Carl Sagan research papers look at the life of this influential astronomer and reveal how his ability to put astronomy in simple terms changed how the world looked at the cosmos. In your paper on Sagan, you will want to include a few of the following basic facts regarding the life of Carl Sagan.
- Carl Sagan (1934-1996) was an astronomer and author, well known to American television audiences for his 1980 PBS series Cosmos.
- Sagan was also the author of more than 20 books, mostly on popular science topics, but also the science-fiction novel Contact.
- Much of Sagan's scientific work involved the search for extraterrestrial life.
Carl Sagan's Biography
Carl Sagan was born in New York City, graduating high school in 1951 and attended the University of Chicago, where he earned a Ph. D. in 1960 under the guidance of Gerard Kuiper, for whom the Kuiper Belt is named. Sagan worked at Harvard until 1968, when he moved to Cornell. He also worked as an advisor to NASA, and briefed many of the Apollo astronauts before their trips to the moon.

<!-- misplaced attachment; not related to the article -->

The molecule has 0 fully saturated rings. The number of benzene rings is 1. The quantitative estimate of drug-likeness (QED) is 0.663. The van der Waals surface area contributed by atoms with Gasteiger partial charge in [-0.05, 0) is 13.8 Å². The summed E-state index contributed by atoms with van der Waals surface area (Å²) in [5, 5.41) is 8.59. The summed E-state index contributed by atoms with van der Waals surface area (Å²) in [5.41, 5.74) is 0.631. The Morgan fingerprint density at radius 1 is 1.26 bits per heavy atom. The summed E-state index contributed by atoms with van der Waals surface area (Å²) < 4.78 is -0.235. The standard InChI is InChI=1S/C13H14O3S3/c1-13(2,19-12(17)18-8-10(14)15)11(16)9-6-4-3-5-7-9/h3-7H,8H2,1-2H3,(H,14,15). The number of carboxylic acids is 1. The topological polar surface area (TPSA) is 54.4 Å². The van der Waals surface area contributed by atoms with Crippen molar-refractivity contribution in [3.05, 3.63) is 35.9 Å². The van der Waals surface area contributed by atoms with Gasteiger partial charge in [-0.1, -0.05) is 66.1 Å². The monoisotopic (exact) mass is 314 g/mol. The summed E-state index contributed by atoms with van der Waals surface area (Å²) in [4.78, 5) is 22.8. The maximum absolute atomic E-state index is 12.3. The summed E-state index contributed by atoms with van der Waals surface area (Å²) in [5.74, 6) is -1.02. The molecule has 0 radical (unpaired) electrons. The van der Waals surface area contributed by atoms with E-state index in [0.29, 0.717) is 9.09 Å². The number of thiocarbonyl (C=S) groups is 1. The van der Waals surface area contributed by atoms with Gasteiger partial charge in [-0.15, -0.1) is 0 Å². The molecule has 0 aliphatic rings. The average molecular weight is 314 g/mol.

Scientifically, Sagan's major contribution was discovering high surface temperatures on Venus. However, he was far better at communicating scientific ideas to the general public. In 1980 he co-wrote and co-produced a thirteen-parts series for PBS, Cosmos: A Personal Voyage, which explored a wide range of scientific subjects from the origin of life to the structure of the universe. Seen by over 500 million people in 60 countries, it remains the most widely watched PBS series in history. Sagan's books include The Dragons of Eden, Broca's Brain, Pale Blue Dot, and the novel Contact, which was later made into a film. Sagan died in 1996 from pneumonia, which resulted from his myelodysplasia.